Brewer’s Vetoes

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Arizona’s Republican Governor Jan Brewer became an unlikely firewall for progressives yesterday, vetoing two controversial pieces of legislation passed by the state’s GOP-controlled Congress.

Brewer nixed legislation that would have loosened Arizona’s permissive gun laws by allowing guns on college campuses. SB1467 would originally have allowing students to carry concealed weapons in classroom buildings, though its jurisdiction was later amended to “public rights of way.” Brewer cited the nebulous phrase as cause for her decision, arguing that the bill was “poorly written.” Her veto was something of a surprise in light of her record of supporting gun-rights legislation. “Bills impacting our Second Amendment rights have to be crystal clear so that gun owners don’t become lawbreakers by accident,” Brewer said. One suspects the Jan. 8 massacre in Tucson, allegedly carried out by a troubled community-college student, may have steered her decision as well.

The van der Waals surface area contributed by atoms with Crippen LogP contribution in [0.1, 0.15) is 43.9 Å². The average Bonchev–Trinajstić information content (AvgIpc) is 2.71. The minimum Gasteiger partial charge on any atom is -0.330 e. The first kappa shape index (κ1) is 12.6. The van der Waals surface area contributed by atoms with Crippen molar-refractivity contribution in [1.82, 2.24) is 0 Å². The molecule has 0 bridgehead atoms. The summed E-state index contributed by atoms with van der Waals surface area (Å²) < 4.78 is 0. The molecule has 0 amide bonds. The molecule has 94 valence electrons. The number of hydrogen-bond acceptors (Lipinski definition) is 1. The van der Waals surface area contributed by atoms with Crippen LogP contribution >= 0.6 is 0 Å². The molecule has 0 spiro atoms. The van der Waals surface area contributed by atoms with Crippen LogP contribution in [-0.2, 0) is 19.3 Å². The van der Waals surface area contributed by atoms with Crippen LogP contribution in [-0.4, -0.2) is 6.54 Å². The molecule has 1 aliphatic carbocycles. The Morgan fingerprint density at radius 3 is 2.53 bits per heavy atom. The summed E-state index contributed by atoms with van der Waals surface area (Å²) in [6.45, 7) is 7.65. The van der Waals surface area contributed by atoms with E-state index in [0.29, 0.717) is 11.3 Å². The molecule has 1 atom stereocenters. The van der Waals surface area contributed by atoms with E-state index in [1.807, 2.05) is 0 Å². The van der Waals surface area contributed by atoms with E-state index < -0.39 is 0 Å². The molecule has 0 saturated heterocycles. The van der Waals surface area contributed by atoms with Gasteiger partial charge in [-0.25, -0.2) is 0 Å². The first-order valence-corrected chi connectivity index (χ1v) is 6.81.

The Arizona governor also vetoed a so-called birther bill, which would have required presidential candidates to provide proof of citizenship in order to be listed on the state’s election ballots. HB 2177, which would have required a full birth certificate (or, failing that, a battery of documents including proof of baptism or circumcision), fails “to do anything constructive,” Brewer wrote. She got that right.

Arizona lawmakers can override a governor’s veto with two-thirds majority in both chambers. “They have the numbers,” Brewer admitted to Fox News. But an override appears unlikely, according to the Arizona Republic. It hasn’t been done in a half-century.

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